FS Wisconsin: Bucks hope Georgia's Kentavious Caldwell-Pope is available in draft
Georgia shooting guard Kentavious Caldwell-Pope (let's just call him KCP, eh?) headlined Saturday's action at the Cousins Center, as the Bucks continued their draft preparations with another guard-oriented workout that also featured first round hopeful Ricky Ledo. Head over to Bucks.com for Jim Paschke's video interviews with KCP, Ledo and Billy McKinney.
Cal's Allen Crabbe was unfortunately a late scratch due to a foot injury that forced him to leave a workout in Brooklyn on Tuesday, though FS Wisconsin's Andrew Gruman reports that McKinney still hopes to have Crabbe in Milwaukee at some point before the June 27 draft. That left KCP and Ledo as the primary points of interest, with Southern Miss guard Dwayne Davis, Oklahoma forward Amath M'Baye, FSU guard Michael Snaer, and Dakota State guard Tyrone Gordon rounding out the group. Via Gruman:
"When looking at his game, one of the things he does really well and something he takes a lot of pride in is his individual defense," McKinney said. "People know him as a shooter and a scorer, he was the most valuable player in the SEC this year, but I think defense is one of his strengths."
Like Terrence Ross last year, KCP has the athleticism to play above the rim on both ends, but his penchant for settling for jump shots is a commonly-cited concern that may ultimately limit his upside. The good news is that he's pretty good from the perimeter, but his perceived lack of creativity off the bounce explains why he's a late lottery/mid-first round type and not a lock for the top ten.
At #15 he looks like a very solid option for a Bucks team in desperate need of backcourt depth, but it's worth remembering one thing about shooting guards: most of them don't really matter. Yes, Bradley Beal (#3 last year) and Dion Waiters (#4) showed signs of developing into very good pros as rookies, and Klay Thompson (#11 in 2011) figures to be a long-term starter in Golden State despite some surprisingly underwhelming numbers overall (12.7 PER last year...woof). But other than that the crop of shooting guards from the past few drafts is pretty uninspiring. Despite the affection they may have drawn from fans leading up to their respective drafts, Ross, Austin Rivers, James Anderson, Alec Burks, and Jeremy Lamb have all either disappointed or played too little for us to draw any conclusions.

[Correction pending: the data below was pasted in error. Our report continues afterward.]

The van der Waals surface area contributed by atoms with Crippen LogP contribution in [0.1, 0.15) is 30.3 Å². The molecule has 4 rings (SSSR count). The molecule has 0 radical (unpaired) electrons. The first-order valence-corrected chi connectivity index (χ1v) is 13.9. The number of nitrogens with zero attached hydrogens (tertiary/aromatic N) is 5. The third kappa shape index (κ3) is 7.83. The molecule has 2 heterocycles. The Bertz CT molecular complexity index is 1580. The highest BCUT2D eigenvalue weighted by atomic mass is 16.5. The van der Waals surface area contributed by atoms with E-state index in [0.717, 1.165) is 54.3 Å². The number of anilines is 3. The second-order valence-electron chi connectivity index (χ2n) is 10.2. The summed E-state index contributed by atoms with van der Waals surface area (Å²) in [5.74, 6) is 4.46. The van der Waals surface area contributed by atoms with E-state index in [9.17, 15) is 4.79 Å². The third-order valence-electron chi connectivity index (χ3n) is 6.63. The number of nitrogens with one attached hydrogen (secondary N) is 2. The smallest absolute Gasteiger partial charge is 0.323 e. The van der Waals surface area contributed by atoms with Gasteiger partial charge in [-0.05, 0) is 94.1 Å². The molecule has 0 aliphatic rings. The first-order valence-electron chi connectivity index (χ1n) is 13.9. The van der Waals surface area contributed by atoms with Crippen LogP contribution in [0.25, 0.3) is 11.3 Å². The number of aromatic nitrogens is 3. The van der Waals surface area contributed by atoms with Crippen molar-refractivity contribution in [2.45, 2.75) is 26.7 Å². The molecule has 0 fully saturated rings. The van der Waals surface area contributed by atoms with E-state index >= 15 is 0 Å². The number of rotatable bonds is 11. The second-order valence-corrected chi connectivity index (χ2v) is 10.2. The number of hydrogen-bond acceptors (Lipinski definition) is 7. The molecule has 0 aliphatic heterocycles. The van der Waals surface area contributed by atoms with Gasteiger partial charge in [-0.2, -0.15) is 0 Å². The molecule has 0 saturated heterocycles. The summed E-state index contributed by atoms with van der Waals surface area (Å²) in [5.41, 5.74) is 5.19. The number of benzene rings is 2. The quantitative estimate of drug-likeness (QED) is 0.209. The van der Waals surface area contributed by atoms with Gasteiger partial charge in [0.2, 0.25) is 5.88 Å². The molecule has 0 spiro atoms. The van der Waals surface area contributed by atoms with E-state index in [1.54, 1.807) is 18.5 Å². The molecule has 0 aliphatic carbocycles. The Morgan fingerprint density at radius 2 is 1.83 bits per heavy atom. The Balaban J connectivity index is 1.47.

As for Ledo, he never played for Providence due to academic reasons but his diverse scoring ability made him a top-30 recruit two years ago. Whether workouts will be enough to catapult him into the latter half of the first round...well, your guess is as good as mine. For more on KCP and Crabbe, check out SB Nation's scouting reports:
As expected, the Bucks officially informed assistant coaches Joe Wolf, Bill Peterson, Sidney Moncrief, Anthony Goldwire, and Chris Gilmartin this week that their contracts would not be renewed--and thus the final chapter of the Scott Skiles era has been closed.
Bucksketball: Gustavo Ayon option picked up
South of the border, Televisa Deportes reports that Gustavo Ayon (himself!) has confirmed the Bucks will pick up their $1.5 million team option on him for next season. Declining the option could have freed up an additional $1 million in potential cap space, but Ayon's a solid big--if you actually play him. Speaking of big men who don't play...
SI.com: Which players could be released via amnesty clause this summer?